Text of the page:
President Obama officially announced Thursday the shuffling of his senior national security team, naming a quartet of diplomatic, intelligence and defense officials to help manage the final stage of two wars, a tumultuous Middle East and a politically charged debate over the federal budget that will touch all agencies.

In an East Room ceremony, Obama called his four nominees — Leon E. Panetta as Defense secretary; Lt. Gen. John R. Allen as commander of international forces in Afghanistan; Gen. David H. Petraeus as director of the Central Intelligence Agency; and Ryan C. Crocker as ambassador to Afghanistan — as “leaders of enormous integrity and talent who have devoted their lives to keeping our nation strong and secure.”

The nominees, all deeply experienced either on the battlefield or in the ways of Washington, leave largely intact a national security team that has been criticized as insular and often lacking in creative thinking, particularly at a time of historic change in the Middle East and North Africa. The only new member of the team is Crocker, a five-time ambassador whom Obama coaxed from a comfortable retirement in academia.

Still, Obama, noting the “urgent challenges” facing the country, signaled that he is seeking continuity at a “pivotal period.”

“I felt it was absolutely critical that we had this team in place so that we can stay focused on our missions, maintain our momentum, and keep our nation secure,” Obama said. “I cannot think of a group of individuals better suited to lead our national security team during this difficult time.”

The nominees will take their posts over the next five months if confirmed by the Senate, an often politically fraught process that each man has successfully navigated in the past. Even before Obama officially announced the nominees, Senate leaders praised the selections and signaled a quick confirmation process ahead, as the president called for in his remarks.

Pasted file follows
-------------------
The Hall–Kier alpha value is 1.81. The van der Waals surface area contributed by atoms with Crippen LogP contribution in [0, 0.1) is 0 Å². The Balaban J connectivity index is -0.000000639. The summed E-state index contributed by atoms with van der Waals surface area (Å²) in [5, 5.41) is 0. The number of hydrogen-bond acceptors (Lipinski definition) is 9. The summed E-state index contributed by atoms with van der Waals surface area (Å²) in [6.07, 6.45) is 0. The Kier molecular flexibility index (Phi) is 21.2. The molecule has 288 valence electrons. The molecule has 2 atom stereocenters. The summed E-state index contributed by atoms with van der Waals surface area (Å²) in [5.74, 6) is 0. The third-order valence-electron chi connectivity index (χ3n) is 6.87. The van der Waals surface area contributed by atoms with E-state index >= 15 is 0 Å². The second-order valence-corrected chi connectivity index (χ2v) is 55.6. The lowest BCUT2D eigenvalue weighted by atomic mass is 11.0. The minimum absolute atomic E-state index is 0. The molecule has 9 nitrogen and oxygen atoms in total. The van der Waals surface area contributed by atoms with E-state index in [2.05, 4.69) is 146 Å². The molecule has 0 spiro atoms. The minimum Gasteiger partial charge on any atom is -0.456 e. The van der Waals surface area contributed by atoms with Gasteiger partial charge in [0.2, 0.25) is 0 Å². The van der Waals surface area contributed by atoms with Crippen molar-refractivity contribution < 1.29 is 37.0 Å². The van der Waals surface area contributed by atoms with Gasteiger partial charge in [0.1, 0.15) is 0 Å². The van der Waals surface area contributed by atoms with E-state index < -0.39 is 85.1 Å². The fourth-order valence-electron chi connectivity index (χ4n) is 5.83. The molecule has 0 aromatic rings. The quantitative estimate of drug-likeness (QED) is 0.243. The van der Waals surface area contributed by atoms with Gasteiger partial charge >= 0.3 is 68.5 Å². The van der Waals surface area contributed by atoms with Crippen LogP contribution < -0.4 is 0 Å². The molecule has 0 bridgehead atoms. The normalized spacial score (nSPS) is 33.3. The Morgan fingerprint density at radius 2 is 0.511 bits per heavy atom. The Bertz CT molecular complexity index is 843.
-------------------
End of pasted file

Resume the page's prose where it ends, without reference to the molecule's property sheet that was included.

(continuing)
In a statement released shortly after Obama’s announcement, Senate Republican Leader Mitch McConnell (Ky.) said “the president is to be commended for choosing competence and continuity in” nominating Petraeus and Panetta to new posts.

“I have valued working with both of these leaders,” he said.

Sen. John F. Kerry (Mass.), the Democratic chairman of the Senate Foreign Relations Committee, said that “while the country will miss the service of [Defense] Secretary [Robert M.] Gates, Leon Panetta and General Petraeus are first-rate public servants whose reputations and records transcend party, and I expect broad approval and swift confirmations.”

Kerry said he also “looked forward to an early confirmation hearing” on Crocker’s nomination.

Obama, in thanking Gates, who in addition to managing two wars also identified deep budget cuts at the Pentagon at the president’s direction, said, “I’m confident Bob Gates will be remembered as one of the finest Defense secretaries in American history.”

He said he was “equally confident” that Panetta, the current CIA director tapped to succeed Gates, would carry on his predecessor’s “reform agenda.”

Panetta is a former chairman of the House Budget Committee and was director of the Office of Management and Budget during the Clinton administration. He indicated that part of his mission at the Pentagon would be to trim spending where necessary without endangering national security.

“Today we are a nation at war, and job one will be to ensure that we remain the strongest military power in the world,” Panetta said.

“Yet this is also a time for hard choice choices,” he continued. “It’s about ensuring that we are able to prevail in the conflicts in which we are now engaged. But it’s also about being able to be strong and disciplined in applying our nation’s limited resources to defending America.”

Petraeus, the current commander of international forces in Afghanistan, said he is leaving the post “with a sense of guarded optimism about the trajectory of the mission.”

Obama will begin bringing home U.S. forces from Afghanistan this summer, and the debate over how quickly to do so will occupy the new national security team.

Petraeus praised Obama’s selection of Allen, the Marine lieutenant general who is currently deputy chief of the Central Command, and Crocker, whom he worked with as commander in Iraq during the 2007 “surge” that helped change the course of the war.

Crocker will be replacing Karl W. Eikenberry, the former general who has often been at odds with the military over Afghanistan policy, as ambassador to Kabul.

“The challenges are formidable and the stakes are high,” Crocker, who re-opened the U.S. Embassy in Kabul after the 2001 invasion, said of his new post. “9/11 came to us out of Afghanistan. Our enemy must never again have that opportunity.”